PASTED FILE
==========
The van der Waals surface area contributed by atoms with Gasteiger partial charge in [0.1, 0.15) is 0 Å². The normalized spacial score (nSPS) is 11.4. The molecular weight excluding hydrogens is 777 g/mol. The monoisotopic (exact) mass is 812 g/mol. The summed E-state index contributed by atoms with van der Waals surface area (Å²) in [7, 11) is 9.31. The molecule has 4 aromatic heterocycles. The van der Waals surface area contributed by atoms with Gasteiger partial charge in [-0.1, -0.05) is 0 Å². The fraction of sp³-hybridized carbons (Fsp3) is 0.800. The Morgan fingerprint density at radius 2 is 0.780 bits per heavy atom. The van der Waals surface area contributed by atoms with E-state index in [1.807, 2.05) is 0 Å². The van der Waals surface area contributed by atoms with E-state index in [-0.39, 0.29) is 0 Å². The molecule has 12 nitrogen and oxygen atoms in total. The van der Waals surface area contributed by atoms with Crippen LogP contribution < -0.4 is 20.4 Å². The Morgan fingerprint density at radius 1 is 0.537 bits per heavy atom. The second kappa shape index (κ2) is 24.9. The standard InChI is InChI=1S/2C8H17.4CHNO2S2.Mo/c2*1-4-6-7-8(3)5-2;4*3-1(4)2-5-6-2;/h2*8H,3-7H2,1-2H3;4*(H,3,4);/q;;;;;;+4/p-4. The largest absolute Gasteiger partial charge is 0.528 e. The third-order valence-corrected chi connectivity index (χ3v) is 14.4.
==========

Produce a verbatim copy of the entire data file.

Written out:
The van der Waals surface area contributed by atoms with Gasteiger partial charge in [0.1, 0.15) is 0 Å². The normalized spacial score (nSPS) is 11.4. The molecular weight excluding hydrogens is 777 g/mol. The monoisotopic (exact) mass is 812 g/mol. The summed E-state index contributed by atoms with van der Waals surface area (Å²) in [7, 11) is 9.31. The molecule has 4 aromatic heterocycles. The van der Waals surface area contributed by atoms with Gasteiger partial charge in [-0.1, -0.05) is 0 Å². The fraction of sp³-hybridized carbons (Fsp3) is 0.800. The Morgan fingerprint density at radius 2 is 0.780 bits per heavy atom. The van der Waals surface area contributed by atoms with E-state index in [1.807, 2.05) is 0 Å². The van der Waals surface area contributed by atoms with E-state index in [-0.39, 0.29) is 0 Å². The molecule has 12 nitrogen and oxygen atoms in total. The van der Waals surface area contributed by atoms with Crippen LogP contribution < -0.4 is 20.4 Å². The Morgan fingerprint density at radius 1 is 0.537 bits per heavy atom. The second kappa shape index (κ2) is 24.9. The standard InChI is InChI=1S/2C8H17.4CHNO2S2.Mo/c2*1-4-6-7-8(3)5-2;4*3-1(4)2-5-6-2;/h2*8H,3-7H2,1-2H3;4*(H,3,4);/q;;;;;;+4/p-4. The largest absolute Gasteiger partial charge is 0.528 e. The third-order valence-corrected chi connectivity index (χ3v) is 14.4.